First of all, there are no letters. Yes, I know, it was difficult for me to understand this concept when I first began studying Chinese, and it has been difficult for me when I try to explain this to others. So, how do you create words if there are no letters? There are what they call radicals, symbols that mean specific things. For example, there is a female radical that appears in words that relate to females or women (such as she, mother, daughter, milk, cow, etc.). And words are made through combining radicals.
I studied Chinese for nearly seven years. I remember when I first started—it was back in fifth grade in middle school. The school had recently announced the opening of Chinese classes—once a week, on a Saturday. What else? It was free. I didn’t really pay attention to the announcement, but my mother did. And the fact that she did not have to pay anything made her pay more attention. And one day she told my sister and I that she was going to sign us up for Chinese classes. Naturally, my sister and I laughed at the thought and ignored it. We did not laugh for long though because we found ourselves in an actual Chinese class the following Saturday.
Had you told my sister and I that we would continue to study Chinese for the following seven years, we would have laughed at the thought. But here we are seven years later, and I’ve only just now stopped taking Chinese. (My sister, however, is now in the Intermediate I level.)
A year and a half after I had first started studying Chinese, my friend and I passed an exam offered through the Chinese consulate in Jordan, and we were given the opportunity to travel to China to attend a youth conference. That was my first visit to China. I had surprised myself and my parents, who realized that I must have been learning something all along. My second visit, several years later, was as a “translator” for my father during one of his trips.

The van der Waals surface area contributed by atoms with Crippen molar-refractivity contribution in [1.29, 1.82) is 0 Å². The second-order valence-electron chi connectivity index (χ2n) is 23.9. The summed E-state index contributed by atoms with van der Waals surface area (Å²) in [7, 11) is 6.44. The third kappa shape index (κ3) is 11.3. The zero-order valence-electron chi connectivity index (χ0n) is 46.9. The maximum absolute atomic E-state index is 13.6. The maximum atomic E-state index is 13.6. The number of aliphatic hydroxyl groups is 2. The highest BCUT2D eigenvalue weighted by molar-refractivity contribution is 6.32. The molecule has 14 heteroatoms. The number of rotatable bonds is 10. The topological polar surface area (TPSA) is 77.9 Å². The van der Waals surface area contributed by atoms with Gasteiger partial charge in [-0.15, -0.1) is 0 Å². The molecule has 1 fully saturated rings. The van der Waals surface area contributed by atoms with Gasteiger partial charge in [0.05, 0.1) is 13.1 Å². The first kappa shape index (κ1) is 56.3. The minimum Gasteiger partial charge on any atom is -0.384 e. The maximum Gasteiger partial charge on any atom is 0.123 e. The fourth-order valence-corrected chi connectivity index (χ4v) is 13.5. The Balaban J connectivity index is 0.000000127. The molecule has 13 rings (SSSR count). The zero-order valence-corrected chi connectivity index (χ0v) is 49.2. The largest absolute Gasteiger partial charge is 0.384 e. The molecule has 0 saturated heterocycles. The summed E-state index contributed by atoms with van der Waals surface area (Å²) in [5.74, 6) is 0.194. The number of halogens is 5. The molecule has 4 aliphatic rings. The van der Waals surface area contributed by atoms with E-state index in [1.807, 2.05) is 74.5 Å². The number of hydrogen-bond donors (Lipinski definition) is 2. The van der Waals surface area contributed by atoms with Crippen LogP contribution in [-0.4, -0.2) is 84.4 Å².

I was struck by the richness of Chinese culture, and how the Chinese language is one of the portals through which one can learn about the facets of this culture. For example, when we were learning the pronoun you, the teacher emphasized that there are two main ways to say it: Nǐ and Nín, the former you use when addressing a friend, sibling, or someone of a similar age, and the latter you use when addressing a parent, an elder, or a teacher. Through this example, I took note about the importance of teachers in the Chinese culture. Another example is the literal translation of the word lǎoshī (teacher), which translates to old teacher. Old, in this sense, refers to the wisdom and insight of older people.
Unexpectedly, through studying Chinese, I also learned more about my mother tongue (Arabic), and my second language, English. While I was studying Chinese grammar and sentence structure, I would unconsciously compare how sentences are formed in all three languages. As the differences became starker I began to better understand each language—and, thus, culture.
A feeling of euphoria rushes through my brain when I see a Chinese walking past me in school or in the dorm because it is another chance for me to speak Chinese. Had someone told me, seven years ago, that I will someday be able to speak Chinese, I would have called that person a nahfeh. Today, while I still haven’t learned how to say that word in Chinese, I can proudly say 我会说汉语！